If you’re looking for a quick-growing annual vine that will cover a fence or garden trellis you would be hard-pressed to find a better one than the hyacinth bean vine. Purple hyacinth bean vine leaves are attractive and heart-shaped, pink-purple blooms and produce leathery purple seed pods that provide interest long after the blooms have faded. A member of the Fabaceae family this ornamental vine is a relative of beans and peas and makes an attractive addition to vegetable and ornamental gardens. Easy to start from seed, hyacinth bean vine seeds are easy to collect at the end of the growing season.
Unlike with some other vines, hyacinth bean plants produce clusters of blooms that grow up and away from the foliage. This allows you to enjoy the flowers that attract pollinators like bees to garden.
Hyacinth bean vine picture of a single bloom. See the resemblance of hyacinth bean vine to the blooms of peas and beans?
After the blooms have been pollinated the hyacinth bean plants produce wonderful shiny seed pods that look like they’re made from patent leather. The 3-5 inch long pods bounce in the wind resembling wind chimes and baby mobiles. During the growing season make sure to water generously to produce seeds and pods. My vines that received less water produce small pods with about one seed per pod.
Several parts of the hyacinth bean vine are edible, although I’ve read they aren’t very tasty. The blooms can be eaten at any time, but the hyacinth bean pods are tough when they mature andare eaten when young and tender. Mature hyacinth bean vine seeds are supposedly poisonous once they’re old enough to have dark coloring. The green seeds indicate this pod was not yet mature when I split it open for this picture.
To assure that collected hyacinth bean seeds are mature and ready to be saved for next year wait until the pods dry out and begin to shrivel. This particular pod would have benefited from being left on the vine a few more days, but the seeds look like they matured enough that I can safely save them for next year. The sprays of blooms were very tempting to people walking past the fence I grew my hyacinth bean vine on, the quirky seed pods even more. Out of dozens of seed pods that were growing along my fence only a few managed to make it to maturity. Most fell victim to kids who couldn’t help but reach out and yank a pod or two that was dangling over head as they walked along the sidewalk.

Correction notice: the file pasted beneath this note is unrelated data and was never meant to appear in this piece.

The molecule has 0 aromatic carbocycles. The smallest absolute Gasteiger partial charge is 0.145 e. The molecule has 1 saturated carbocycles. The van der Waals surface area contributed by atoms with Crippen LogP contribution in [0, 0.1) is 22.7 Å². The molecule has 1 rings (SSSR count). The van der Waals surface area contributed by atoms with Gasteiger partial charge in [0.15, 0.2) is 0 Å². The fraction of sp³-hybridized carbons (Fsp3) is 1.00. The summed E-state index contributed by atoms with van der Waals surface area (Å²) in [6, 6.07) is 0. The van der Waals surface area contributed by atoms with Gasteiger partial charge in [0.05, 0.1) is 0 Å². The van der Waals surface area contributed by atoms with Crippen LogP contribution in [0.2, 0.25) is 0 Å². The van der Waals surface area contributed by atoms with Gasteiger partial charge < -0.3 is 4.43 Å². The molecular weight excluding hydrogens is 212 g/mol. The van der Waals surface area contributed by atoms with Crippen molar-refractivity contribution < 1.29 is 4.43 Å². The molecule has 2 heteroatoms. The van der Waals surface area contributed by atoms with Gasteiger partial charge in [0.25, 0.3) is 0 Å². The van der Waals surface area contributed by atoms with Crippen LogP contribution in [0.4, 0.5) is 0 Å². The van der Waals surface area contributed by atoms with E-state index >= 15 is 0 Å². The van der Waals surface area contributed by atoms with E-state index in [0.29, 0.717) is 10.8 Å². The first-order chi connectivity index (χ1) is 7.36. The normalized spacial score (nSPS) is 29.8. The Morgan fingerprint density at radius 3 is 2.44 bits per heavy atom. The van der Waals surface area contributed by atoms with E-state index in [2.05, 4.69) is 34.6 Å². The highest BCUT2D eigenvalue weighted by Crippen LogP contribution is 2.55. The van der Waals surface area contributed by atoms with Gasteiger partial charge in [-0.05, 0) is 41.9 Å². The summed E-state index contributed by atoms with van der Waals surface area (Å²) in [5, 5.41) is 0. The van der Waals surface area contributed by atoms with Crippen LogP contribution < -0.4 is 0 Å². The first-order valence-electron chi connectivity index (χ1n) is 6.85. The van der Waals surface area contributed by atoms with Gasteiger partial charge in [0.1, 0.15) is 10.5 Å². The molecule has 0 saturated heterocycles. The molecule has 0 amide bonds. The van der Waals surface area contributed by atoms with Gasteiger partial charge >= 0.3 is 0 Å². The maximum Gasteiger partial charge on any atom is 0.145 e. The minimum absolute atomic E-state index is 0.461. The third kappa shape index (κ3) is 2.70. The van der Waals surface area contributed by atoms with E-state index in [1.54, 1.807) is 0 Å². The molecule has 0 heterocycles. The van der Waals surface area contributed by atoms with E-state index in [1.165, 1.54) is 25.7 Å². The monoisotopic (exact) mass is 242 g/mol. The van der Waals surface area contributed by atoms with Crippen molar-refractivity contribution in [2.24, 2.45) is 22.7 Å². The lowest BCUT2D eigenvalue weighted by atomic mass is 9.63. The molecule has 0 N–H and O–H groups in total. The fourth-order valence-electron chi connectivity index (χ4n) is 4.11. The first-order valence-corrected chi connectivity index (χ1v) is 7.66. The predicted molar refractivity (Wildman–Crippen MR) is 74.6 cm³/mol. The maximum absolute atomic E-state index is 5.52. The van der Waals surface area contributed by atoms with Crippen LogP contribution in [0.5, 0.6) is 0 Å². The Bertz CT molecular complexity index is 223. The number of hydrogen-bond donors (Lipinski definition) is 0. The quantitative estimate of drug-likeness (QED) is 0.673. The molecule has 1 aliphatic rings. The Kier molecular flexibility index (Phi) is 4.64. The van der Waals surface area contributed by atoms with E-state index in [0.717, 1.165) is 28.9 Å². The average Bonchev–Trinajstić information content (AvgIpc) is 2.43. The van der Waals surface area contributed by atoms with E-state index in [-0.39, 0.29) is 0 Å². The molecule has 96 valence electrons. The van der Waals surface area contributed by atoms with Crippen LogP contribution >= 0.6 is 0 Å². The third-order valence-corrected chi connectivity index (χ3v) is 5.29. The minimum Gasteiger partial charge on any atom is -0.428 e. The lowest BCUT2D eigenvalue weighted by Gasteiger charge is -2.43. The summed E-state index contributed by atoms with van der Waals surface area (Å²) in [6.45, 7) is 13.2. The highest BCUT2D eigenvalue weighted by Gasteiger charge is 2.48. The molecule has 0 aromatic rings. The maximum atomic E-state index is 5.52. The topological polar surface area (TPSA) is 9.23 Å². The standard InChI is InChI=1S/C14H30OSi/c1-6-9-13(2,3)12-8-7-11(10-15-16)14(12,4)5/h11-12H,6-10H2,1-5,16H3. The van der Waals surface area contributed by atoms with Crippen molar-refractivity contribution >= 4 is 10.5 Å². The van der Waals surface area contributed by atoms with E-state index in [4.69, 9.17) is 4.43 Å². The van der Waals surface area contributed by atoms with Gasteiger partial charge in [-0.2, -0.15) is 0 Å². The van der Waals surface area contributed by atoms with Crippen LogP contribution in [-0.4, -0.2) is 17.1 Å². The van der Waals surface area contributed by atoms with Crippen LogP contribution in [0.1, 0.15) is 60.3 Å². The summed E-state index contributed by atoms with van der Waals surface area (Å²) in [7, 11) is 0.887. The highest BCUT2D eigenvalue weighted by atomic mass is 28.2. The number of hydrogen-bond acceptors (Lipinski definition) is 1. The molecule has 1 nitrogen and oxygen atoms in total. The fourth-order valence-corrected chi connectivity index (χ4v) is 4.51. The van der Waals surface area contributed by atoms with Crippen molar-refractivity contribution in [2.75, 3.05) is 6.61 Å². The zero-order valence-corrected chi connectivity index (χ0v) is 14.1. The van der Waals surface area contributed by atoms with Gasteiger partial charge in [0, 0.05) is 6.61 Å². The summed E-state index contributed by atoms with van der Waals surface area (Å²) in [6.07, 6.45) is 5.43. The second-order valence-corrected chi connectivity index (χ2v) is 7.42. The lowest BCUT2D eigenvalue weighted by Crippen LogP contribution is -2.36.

Two years ago I spotted clusters of hyacinth bean vine pods hanging from the edges of containers at the end of the growing season at a garden center. Inspired I grew some the same way, but quickly learned that the vines would climb over the plants they were planted alongside. I added bamboo stakes to the containers to allow the hyacinth bean vines to grow to their potential of 8-10 feet tall. Vines that were watered the most produced more (and longer) seed pods and developed more seeds per pod. All of the hyacinth bean vine seeds I grew were grown in full sun and they tolerated it well, showing minimal wilting on days they dried out. If you grow hyacinth bean vines it’s a good idea to start them early indoors and let the seedlings mature into plants before setting them out in the garden. Small hyacinth bean seedlings quickly become lunch for snails, slugs or earwigs. This year’s batch of hyacinth bean seeds came from Renee’s Garden.